- (circa 1935)
- Media category
- Materials used
- wood engraving, printed in black ink on thin ivory wove card
- 11.4 x 14.3 cm blockmark; 14.6 x 43.0 cm sheet open; 14.6 x 21.5 cm sheet closed
- Signature & date
Signed within block to print l.l. corner, "Elaine Haxton".
- Purchased with funds provided by the Arthur Boyd Acquisition Fund 2009
- Not on display
- Accession number
- © Estate of Elaine Haxton
- Artist information
Works in the collection
During the period 1933–38, Haxton lived in England, where she worked for the advertising firm of J Walter Thompson. She undertook other freelance employment in advertising and as a designer, included work for Harper's Bazaar, Vogue and Strand Magazine and design of a set of playing cards for the P&O Line.
Whilst working she studied drawing part-time in the evenings at the Grosvenor School under Iain MacNab. This wood engraving (made for a Christmas card) dates from Haxton's time in England where she studied, worked and travelled between 1932 and 1938. She made sketching trips into the countryside whilst working in London; and it is presumably from one of these sketching trips that she drew inspiration for the subject of this Christmas card – from the characteristic conical shape of oasthouse roofs, with their tilted chimney-cowls. Oast houses (used for drying hops in the beer making process) are common in Kent, but also found in Sussex, Surrey and Hampshire. Haxton possibly learnt the technique of wood engraving through her work in the field of commercial art or her studies at the Grosvenor School of Art under Iain MacNab, himself a highly skilled wood-engraver.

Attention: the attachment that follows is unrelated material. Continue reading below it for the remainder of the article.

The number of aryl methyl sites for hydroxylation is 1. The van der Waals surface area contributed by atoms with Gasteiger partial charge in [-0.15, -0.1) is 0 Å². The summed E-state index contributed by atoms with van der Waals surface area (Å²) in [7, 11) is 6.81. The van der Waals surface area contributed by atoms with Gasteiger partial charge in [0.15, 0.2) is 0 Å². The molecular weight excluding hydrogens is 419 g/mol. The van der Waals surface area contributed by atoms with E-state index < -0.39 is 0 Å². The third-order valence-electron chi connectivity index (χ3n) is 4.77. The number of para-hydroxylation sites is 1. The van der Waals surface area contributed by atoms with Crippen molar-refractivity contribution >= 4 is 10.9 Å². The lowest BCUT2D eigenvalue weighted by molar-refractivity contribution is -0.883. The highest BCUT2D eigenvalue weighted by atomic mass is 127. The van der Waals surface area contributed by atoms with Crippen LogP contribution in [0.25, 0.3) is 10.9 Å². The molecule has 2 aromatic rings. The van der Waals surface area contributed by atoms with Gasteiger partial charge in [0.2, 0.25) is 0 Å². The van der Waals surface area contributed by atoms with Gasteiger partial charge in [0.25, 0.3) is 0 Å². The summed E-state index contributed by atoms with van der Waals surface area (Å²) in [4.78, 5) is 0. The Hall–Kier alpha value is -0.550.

Other works by Elaine Haxton
See all 40 works